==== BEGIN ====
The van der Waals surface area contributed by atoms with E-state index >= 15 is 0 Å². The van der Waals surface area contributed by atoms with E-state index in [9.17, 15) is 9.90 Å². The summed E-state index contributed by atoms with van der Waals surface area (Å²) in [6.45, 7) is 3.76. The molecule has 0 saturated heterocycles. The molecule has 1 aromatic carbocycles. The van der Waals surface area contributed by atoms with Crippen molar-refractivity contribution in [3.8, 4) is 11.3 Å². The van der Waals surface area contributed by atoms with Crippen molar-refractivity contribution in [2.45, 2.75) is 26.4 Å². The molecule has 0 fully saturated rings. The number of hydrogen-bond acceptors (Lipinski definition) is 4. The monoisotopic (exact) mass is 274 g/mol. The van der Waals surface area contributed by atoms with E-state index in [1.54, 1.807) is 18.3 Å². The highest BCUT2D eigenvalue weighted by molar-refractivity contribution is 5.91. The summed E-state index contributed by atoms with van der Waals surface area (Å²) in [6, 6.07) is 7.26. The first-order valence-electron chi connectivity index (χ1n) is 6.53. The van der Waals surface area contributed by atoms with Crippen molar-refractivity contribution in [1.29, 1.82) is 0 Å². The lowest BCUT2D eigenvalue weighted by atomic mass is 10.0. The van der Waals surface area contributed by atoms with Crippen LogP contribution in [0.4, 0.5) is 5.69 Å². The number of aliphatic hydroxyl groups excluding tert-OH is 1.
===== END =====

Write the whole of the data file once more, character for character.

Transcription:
The van der Waals surface area contributed by atoms with E-state index >= 15 is 0 Å². The van der Waals surface area contributed by atoms with E-state index in [9.17, 15) is 9.90 Å². The summed E-state index contributed by atoms with van der Waals surface area (Å²) in [6.45, 7) is 3.76. The molecule has 0 saturated heterocycles. The molecule has 1 aromatic carbocycles. The van der Waals surface area contributed by atoms with Crippen molar-refractivity contribution in [3.8, 4) is 11.3 Å². The van der Waals surface area contributed by atoms with Crippen molar-refractivity contribution in [2.45, 2.75) is 26.4 Å². The molecule has 0 fully saturated rings. The number of hydrogen-bond acceptors (Lipinski definition) is 4. The monoisotopic (exact) mass is 274 g/mol. The van der Waals surface area contributed by atoms with E-state index in [1.54, 1.807) is 18.3 Å². The highest BCUT2D eigenvalue weighted by molar-refractivity contribution is 5.91. The summed E-state index contributed by atoms with van der Waals surface area (Å²) in [6, 6.07) is 7.26. The first-order valence-electron chi connectivity index (χ1n) is 6.53. The van der Waals surface area contributed by atoms with Crippen molar-refractivity contribution in [1.29, 1.82) is 0 Å². The lowest BCUT2D eigenvalue weighted by atomic mass is 10.0. The van der Waals surface area contributed by atoms with Crippen LogP contribution in [0.4, 0.5) is 5.69 Å². The number of aliphatic hydroxyl groups excluding tert-OH is 1.